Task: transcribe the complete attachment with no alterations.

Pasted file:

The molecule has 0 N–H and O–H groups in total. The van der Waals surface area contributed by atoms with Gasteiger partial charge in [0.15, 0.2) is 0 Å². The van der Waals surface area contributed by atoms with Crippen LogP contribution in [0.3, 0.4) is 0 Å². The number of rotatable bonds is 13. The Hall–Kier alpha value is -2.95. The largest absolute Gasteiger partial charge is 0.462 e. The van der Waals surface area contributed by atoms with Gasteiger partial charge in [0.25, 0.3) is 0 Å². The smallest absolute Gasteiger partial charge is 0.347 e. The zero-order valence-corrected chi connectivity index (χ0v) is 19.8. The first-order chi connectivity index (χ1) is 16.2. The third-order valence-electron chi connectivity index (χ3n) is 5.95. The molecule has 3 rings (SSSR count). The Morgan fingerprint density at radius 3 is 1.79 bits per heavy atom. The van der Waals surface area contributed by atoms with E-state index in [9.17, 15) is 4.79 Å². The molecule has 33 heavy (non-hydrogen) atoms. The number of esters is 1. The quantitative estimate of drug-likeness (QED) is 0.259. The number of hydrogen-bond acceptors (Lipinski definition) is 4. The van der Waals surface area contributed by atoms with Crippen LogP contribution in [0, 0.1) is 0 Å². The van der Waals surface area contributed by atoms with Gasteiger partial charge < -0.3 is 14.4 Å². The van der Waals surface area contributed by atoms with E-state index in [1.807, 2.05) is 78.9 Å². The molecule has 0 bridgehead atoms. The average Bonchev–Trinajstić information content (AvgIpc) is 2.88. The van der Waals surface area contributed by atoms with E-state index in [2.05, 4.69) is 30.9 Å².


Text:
The molecule has 0 N–H and O–H groups in total. The van der Waals surface area contributed by atoms with Gasteiger partial charge in [0.15, 0.2) is 0 Å². The van der Waals surface area contributed by atoms with Crippen LogP contribution in [0.3, 0.4) is 0 Å². The number of rotatable bonds is 13. The Hall–Kier alpha value is -2.95. The largest absolute Gasteiger partial charge is 0.462 e. The van der Waals surface area contributed by atoms with Gasteiger partial charge in [0.25, 0.3) is 0 Å². The smallest absolute Gasteiger partial charge is 0.347 e. The zero-order valence-corrected chi connectivity index (χ0v) is 19.8. The first-order chi connectivity index (χ1) is 16.2. The third-order valence-electron chi connectivity index (χ3n) is 5.95. The molecule has 3 rings (SSSR count). The Morgan fingerprint density at radius 3 is 1.79 bits per heavy atom. The van der Waals surface area contributed by atoms with E-state index in [9.17, 15) is 4.79 Å². The molecule has 33 heavy (non-hydrogen) atoms. The number of esters is 1. The quantitative estimate of drug-likeness (QED) is 0.259. The number of hydrogen-bond acceptors (Lipinski definition) is 4. The van der Waals surface area contributed by atoms with Crippen LogP contribution in [0, 0.1) is 0 Å². The van der Waals surface area contributed by atoms with Gasteiger partial charge < -0.3 is 14.4 Å². The van der Waals surface area contributed by atoms with E-state index in [1.807, 2.05) is 78.9 Å². The molecule has 0 bridgehead atoms. The average Bonchev–Trinajstić information content (AvgIpc) is 2.88. The van der Waals surface area contributed by atoms with E-state index in [2.05, 4.69) is 30.9 Å².